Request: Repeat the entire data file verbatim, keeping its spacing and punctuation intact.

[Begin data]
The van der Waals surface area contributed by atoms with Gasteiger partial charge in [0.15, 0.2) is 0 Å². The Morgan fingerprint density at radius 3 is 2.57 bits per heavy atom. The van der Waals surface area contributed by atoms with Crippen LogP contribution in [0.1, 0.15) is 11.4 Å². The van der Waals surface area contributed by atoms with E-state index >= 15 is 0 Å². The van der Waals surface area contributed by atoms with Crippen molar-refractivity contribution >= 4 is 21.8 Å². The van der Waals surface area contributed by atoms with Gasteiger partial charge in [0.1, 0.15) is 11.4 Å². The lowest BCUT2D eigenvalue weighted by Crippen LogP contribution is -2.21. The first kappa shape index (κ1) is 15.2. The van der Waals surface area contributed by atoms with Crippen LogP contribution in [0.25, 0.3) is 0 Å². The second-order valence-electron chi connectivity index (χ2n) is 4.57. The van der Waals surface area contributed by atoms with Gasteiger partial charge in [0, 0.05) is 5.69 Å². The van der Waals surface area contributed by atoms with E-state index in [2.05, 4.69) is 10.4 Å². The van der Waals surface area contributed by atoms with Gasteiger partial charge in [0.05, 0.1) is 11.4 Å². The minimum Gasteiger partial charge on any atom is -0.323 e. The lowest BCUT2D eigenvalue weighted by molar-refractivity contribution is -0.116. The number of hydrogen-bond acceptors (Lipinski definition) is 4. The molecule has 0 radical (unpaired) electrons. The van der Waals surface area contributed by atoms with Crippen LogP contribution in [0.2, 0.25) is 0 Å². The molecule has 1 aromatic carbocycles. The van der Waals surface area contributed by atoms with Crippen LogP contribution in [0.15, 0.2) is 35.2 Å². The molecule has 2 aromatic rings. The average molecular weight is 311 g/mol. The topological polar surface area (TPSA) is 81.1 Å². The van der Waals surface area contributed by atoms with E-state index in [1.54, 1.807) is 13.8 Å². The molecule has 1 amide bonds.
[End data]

The van der Waals surface area contributed by atoms with Gasteiger partial charge in [0.15, 0.2) is 0 Å². The Morgan fingerprint density at radius 3 is 2.57 bits per heavy atom. The van der Waals surface area contributed by atoms with Crippen LogP contribution in [0.1, 0.15) is 11.4 Å². The van der Waals surface area contributed by atoms with E-state index >= 15 is 0 Å². The van der Waals surface area contributed by atoms with Crippen molar-refractivity contribution >= 4 is 21.8 Å². The van der Waals surface area contributed by atoms with Gasteiger partial charge in [0.1, 0.15) is 11.4 Å². The lowest BCUT2D eigenvalue weighted by Crippen LogP contribution is -2.21. The first kappa shape index (κ1) is 15.2. The van der Waals surface area contributed by atoms with Crippen LogP contribution in [0.25, 0.3) is 0 Å². The second-order valence-electron chi connectivity index (χ2n) is 4.57. The van der Waals surface area contributed by atoms with Gasteiger partial charge in [0, 0.05) is 5.69 Å². The van der Waals surface area contributed by atoms with E-state index in [2.05, 4.69) is 10.4 Å². The van der Waals surface area contributed by atoms with Gasteiger partial charge in [0.05, 0.1) is 11.4 Å². The minimum Gasteiger partial charge on any atom is -0.323 e. The lowest BCUT2D eigenvalue weighted by molar-refractivity contribution is -0.116. The number of hydrogen-bond acceptors (Lipinski definition) is 4. The molecule has 0 radical (unpaired) electrons. The van der Waals surface area contributed by atoms with Crippen LogP contribution in [0.2, 0.25) is 0 Å². The molecule has 1 aromatic carbocycles. The van der Waals surface area contributed by atoms with Crippen LogP contribution in [0.15, 0.2) is 35.2 Å². The molecule has 2 aromatic rings. The average molecular weight is 311 g/mol. The topological polar surface area (TPSA) is 81.1 Å². The van der Waals surface area contributed by atoms with E-state index in [1.54, 1.807) is 13.8 Å². The molecule has 1 amide bonds.